Some COP26 agreements
Science and urgency – To listen to Science more closely, take rapid actions, and work collectively not to waste any struggle so far. According to scientists' mention of the importance of keeping 1.5ºC in reach, the Pact frame.
Adaptation – To facilitate the full and sustained implementation of the Paris Agreement to boost adaptation support and action; to enhance the knowledge of global adaptation goals; to participate in the reviewing of the overall advance made; to improve the comprehension of the international purpose on adaptation; contribute to reviewing the overall progress.
Other agreements are to improve communication of their adaptation priorities, requirements, actions, and plans; to enable the setting up of strong, nationally suitable structures for supervising and assessing adaptation actions; to reinforce the performance of adaptation actions in developing countries in a weak position.
Adaptation finance – The outcome in this matter was the need to double their collective provision of climate finance to support adaptation to developing countries.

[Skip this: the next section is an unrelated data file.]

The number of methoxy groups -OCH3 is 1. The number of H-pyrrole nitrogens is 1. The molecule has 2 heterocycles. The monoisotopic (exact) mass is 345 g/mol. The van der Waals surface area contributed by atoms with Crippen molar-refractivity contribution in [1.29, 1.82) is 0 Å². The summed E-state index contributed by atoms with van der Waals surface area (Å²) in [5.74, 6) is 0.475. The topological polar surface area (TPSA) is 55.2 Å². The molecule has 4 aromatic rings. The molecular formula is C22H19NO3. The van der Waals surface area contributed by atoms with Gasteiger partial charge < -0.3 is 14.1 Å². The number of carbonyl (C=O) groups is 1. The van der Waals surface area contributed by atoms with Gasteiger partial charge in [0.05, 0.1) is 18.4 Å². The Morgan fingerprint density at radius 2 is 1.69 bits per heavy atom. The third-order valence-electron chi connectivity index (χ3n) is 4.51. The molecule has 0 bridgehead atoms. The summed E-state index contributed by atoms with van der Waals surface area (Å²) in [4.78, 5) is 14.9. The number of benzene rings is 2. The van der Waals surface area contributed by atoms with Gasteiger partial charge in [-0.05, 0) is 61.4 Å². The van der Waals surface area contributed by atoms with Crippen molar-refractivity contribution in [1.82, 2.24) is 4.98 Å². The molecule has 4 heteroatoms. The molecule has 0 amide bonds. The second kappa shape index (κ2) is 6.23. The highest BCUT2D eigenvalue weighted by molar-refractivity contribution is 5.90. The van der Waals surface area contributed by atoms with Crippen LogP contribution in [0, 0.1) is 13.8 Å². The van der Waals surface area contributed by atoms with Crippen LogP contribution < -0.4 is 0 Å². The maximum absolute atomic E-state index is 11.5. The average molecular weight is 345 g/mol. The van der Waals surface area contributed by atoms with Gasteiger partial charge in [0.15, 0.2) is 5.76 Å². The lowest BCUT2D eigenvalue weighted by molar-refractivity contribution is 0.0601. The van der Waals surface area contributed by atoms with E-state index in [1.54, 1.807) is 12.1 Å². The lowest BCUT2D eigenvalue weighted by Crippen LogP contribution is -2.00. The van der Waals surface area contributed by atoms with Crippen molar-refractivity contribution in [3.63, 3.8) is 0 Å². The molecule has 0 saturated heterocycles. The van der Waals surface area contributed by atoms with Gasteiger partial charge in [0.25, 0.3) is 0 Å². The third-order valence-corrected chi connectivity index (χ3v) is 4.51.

Mitigation – To encompass a series of actions from all Parties to fast-track their efforts to limit global temperature to 1.5ºC whilst better comprehending contemporary Science advice, phase-down of unabated coal power, fossil fuel, and mid-century net-zero goal.
Parties are demanded to reevaluate their 2030 emissions reduction goals in 2022 and take the necessary steps to strengthen them to align with the Paris Agreement temperature goal and accordingly to national requirements when considering how to best implement it. Long-term strategies are essential to set out plans to reach net zero by mid-century. These strategies expired in 2020, so it advises updating them regularly.
The Paris Agreement targets are finance, technology transfer, and capacity-building for adaptation and mitigation. Parties recognised the need to keep supporting developing countries and economies in transition—the importance of helping them to identify capacity-building gaps and find solutions to better them. Parties also agreed to start setting finance and collective marks post-2025 to 2027, assuring those must be inclusive, transparent, and open, seeking a broad spectrum of views and information.
On technology transfer, the outcomes were that all are invited to explore the joint programme with Parties, meaning better collaboration with Technology Mechanism; they agreed on extending membership to observers such as women, gender legislation, youth, NGOs and indigenous people. To enhance funding, they decided to include the private sector.